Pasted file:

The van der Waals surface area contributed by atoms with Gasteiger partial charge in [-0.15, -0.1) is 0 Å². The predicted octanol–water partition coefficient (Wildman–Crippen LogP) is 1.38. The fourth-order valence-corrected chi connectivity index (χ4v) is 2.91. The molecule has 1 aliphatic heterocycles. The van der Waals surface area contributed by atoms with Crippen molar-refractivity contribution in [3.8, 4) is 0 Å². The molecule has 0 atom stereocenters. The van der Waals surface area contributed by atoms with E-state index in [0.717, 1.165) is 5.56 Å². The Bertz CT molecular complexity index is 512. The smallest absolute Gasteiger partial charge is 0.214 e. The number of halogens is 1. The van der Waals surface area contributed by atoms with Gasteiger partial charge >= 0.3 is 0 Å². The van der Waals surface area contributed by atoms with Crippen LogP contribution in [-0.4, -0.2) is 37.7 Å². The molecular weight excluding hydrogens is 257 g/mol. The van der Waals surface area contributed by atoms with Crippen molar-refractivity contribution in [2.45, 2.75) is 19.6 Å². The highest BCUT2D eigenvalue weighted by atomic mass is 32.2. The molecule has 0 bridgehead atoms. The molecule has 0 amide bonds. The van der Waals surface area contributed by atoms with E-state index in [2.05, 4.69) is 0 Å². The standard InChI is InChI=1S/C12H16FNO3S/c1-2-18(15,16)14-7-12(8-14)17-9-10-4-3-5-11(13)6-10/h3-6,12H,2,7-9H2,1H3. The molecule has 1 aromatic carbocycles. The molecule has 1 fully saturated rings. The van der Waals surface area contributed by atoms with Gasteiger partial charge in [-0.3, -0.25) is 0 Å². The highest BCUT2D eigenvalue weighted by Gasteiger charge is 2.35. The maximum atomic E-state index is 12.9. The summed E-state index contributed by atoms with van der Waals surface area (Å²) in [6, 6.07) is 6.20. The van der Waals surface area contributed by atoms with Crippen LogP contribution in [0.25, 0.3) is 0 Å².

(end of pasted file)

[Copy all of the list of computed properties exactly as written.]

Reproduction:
The van der Waals surface area contributed by atoms with Gasteiger partial charge in [-0.15, -0.1) is 0 Å². The predicted octanol–water partition coefficient (Wildman–Crippen LogP) is 1.38. The fourth-order valence-corrected chi connectivity index (χ4v) is 2.91. The molecule has 1 aliphatic heterocycles. The van der Waals surface area contributed by atoms with Crippen molar-refractivity contribution in [3.8, 4) is 0 Å². The molecule has 0 atom stereocenters. The van der Waals surface area contributed by atoms with E-state index in [0.717, 1.165) is 5.56 Å². The Bertz CT molecular complexity index is 512. The smallest absolute Gasteiger partial charge is 0.214 e. The number of halogens is 1. The van der Waals surface area contributed by atoms with Gasteiger partial charge >= 0.3 is 0 Å². The van der Waals surface area contributed by atoms with Crippen LogP contribution in [-0.4, -0.2) is 37.7 Å². The molecular weight excluding hydrogens is 257 g/mol. The van der Waals surface area contributed by atoms with Crippen molar-refractivity contribution in [2.45, 2.75) is 19.6 Å². The highest BCUT2D eigenvalue weighted by atomic mass is 32.2. The molecule has 0 bridgehead atoms. The molecule has 0 amide bonds. The van der Waals surface area contributed by atoms with E-state index in [2.05, 4.69) is 0 Å². The standard InChI is InChI=1S/C12H16FNO3S/c1-2-18(15,16)14-7-12(8-14)17-9-10-4-3-5-11(13)6-10/h3-6,12H,2,7-9H2,1H3. The molecule has 1 aromatic carbocycles. The molecule has 1 fully saturated rings. The van der Waals surface area contributed by atoms with Gasteiger partial charge in [-0.3, -0.25) is 0 Å². The highest BCUT2D eigenvalue weighted by Gasteiger charge is 2.35. The maximum atomic E-state index is 12.9. The summed E-state index contributed by atoms with van der Waals surface area (Å²) in [6, 6.07) is 6.20. The van der Waals surface area contributed by atoms with Crippen LogP contribution in [0.25, 0.3) is 0 Å².